Being fiery and expressing negative emotions can add two years to your life, say researchers.
In contrast, the British characteristic of self-restraint can have serious repercussions for physical and mental well-being, they said.
Researchers at the University of Jena in Germany assessed more than 6,000 patients and found that those who internalised their anxiety suffered from a raised pulse, the Daily Mail reported.
In the long run this results in high blood pressure and an increased chance of developing a wide range of illnesses, from coronary heart disease to cancer and kidney damage.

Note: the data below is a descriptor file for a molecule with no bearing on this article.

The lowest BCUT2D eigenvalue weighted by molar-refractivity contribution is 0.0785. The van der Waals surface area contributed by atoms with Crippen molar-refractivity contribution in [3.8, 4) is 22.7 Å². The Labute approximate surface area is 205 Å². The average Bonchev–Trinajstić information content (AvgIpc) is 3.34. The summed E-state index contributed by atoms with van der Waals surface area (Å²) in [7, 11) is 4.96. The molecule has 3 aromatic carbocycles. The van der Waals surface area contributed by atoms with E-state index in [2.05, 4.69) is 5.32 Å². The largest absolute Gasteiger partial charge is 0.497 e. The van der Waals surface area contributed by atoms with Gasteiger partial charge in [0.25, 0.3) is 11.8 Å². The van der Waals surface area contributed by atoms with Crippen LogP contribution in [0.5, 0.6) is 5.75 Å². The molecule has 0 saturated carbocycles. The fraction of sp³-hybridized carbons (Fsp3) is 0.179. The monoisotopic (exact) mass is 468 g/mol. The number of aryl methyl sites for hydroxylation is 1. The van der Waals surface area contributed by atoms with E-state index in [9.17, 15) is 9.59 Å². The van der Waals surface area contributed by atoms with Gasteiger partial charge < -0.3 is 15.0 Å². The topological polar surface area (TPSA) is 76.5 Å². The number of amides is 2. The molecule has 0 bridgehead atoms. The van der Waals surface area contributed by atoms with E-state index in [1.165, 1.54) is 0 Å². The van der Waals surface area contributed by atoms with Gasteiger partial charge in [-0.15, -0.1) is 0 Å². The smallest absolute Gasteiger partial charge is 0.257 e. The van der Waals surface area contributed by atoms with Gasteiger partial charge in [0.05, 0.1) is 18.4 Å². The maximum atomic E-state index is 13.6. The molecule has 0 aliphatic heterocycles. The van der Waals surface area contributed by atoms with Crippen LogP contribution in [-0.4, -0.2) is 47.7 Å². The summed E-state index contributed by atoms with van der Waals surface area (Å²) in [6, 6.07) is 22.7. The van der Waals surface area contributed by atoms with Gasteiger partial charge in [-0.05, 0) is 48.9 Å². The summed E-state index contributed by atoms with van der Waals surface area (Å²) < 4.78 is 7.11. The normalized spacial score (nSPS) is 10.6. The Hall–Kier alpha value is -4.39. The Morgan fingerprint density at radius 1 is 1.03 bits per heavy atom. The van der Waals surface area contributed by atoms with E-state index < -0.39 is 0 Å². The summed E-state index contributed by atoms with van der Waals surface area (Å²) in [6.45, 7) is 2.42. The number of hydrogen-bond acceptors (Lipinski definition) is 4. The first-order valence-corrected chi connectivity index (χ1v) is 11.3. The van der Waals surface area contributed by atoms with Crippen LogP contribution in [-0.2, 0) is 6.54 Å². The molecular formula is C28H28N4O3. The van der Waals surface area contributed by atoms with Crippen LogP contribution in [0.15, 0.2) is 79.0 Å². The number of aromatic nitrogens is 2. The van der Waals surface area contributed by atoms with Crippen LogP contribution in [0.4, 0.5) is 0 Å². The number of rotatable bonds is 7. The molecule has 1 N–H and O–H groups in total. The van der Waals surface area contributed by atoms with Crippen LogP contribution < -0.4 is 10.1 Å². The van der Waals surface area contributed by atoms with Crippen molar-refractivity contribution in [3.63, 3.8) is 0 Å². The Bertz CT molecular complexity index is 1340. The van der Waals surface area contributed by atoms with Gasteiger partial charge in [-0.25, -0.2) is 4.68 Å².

The research by Marcus Mund and Kristin Mitte identified a group of so-called 'repressors' who were particularly at risk.
According to Mund, these people are distinguished by the way that they attempt to conceal outward signs of fear, and also by their defensive behaviour.
They avoid risks and always seek a high level of control over themselves and their surroundings, he said.
When exposed to a stressful task these people, Mund said, exhibit a higher heart rate and pulse ratio than non-repressors and show other objective signs of stress and anxiety.
Although they might be at a higher risk of developing certain illnesses, recovery from a range of conditions appears to be faster among repressors.
Because of their need for control, repressors are very disciplined and more motivated to adapt their lifestyles, Mund said.
The results have been published in the journal Health Psychologies.